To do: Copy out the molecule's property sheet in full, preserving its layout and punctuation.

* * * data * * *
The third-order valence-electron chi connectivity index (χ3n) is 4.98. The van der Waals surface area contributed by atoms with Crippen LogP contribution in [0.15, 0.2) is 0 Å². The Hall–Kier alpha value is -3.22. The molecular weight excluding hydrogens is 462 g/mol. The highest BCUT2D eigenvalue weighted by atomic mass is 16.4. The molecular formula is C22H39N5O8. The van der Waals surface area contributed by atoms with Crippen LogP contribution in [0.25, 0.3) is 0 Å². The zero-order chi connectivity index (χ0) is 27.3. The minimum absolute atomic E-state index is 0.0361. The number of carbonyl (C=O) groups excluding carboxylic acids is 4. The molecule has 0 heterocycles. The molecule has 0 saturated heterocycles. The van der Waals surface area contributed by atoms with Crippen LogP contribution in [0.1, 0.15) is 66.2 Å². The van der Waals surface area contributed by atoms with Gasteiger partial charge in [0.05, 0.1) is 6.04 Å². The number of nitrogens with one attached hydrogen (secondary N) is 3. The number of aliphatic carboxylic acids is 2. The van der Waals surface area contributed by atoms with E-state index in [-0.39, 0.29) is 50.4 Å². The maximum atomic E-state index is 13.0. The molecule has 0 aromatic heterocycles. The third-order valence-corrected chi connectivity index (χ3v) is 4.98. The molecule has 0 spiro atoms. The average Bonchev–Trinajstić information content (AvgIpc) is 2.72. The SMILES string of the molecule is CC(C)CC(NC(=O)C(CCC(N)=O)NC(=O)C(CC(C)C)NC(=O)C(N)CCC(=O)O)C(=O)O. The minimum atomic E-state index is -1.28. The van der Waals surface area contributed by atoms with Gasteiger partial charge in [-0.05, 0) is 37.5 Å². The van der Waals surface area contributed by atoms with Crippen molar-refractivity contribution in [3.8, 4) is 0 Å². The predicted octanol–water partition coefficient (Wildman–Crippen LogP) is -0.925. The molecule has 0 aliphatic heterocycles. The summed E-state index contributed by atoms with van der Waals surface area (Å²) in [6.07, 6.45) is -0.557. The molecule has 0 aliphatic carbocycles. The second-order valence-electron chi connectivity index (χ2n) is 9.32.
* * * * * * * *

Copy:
The third-order valence-electron chi connectivity index (χ3n) is 4.98. The van der Waals surface area contributed by atoms with Crippen LogP contribution in [0.15, 0.2) is 0 Å². The Hall–Kier alpha value is -3.22. The molecular weight excluding hydrogens is 462 g/mol. The highest BCUT2D eigenvalue weighted by atomic mass is 16.4. The molecular formula is C22H39N5O8. The van der Waals surface area contributed by atoms with Crippen LogP contribution in [0.25, 0.3) is 0 Å². The zero-order chi connectivity index (χ0) is 27.3. The minimum absolute atomic E-state index is 0.0361. The number of carbonyl (C=O) groups excluding carboxylic acids is 4. The molecule has 0 heterocycles. The molecule has 0 saturated heterocycles. The van der Waals surface area contributed by atoms with Crippen LogP contribution in [0.1, 0.15) is 66.2 Å². The van der Waals surface area contributed by atoms with Gasteiger partial charge in [0.05, 0.1) is 6.04 Å². The number of nitrogens with one attached hydrogen (secondary N) is 3. The number of aliphatic carboxylic acids is 2. The van der Waals surface area contributed by atoms with E-state index in [-0.39, 0.29) is 50.4 Å². The maximum atomic E-state index is 13.0. The molecule has 0 aromatic heterocycles. The third-order valence-corrected chi connectivity index (χ3v) is 4.98. The molecule has 0 spiro atoms. The average Bonchev–Trinajstić information content (AvgIpc) is 2.72. The SMILES string of the molecule is CC(C)CC(NC(=O)C(CCC(N)=O)NC(=O)C(CC(C)C)NC(=O)C(N)CCC(=O)O)C(=O)O. The minimum atomic E-state index is -1.28. The van der Waals surface area contributed by atoms with Gasteiger partial charge in [-0.05, 0) is 37.5 Å². The van der Waals surface area contributed by atoms with Crippen molar-refractivity contribution in [3.8, 4) is 0 Å². The predicted octanol–water partition coefficient (Wildman–Crippen LogP) is -0.925. The molecule has 0 aliphatic heterocycles. The summed E-state index contributed by atoms with van der Waals surface area (Å²) in [6.07, 6.45) is -0.557. The molecule has 0 aliphatic carbocycles. The second-order valence-electron chi connectivity index (χ2n) is 9.32.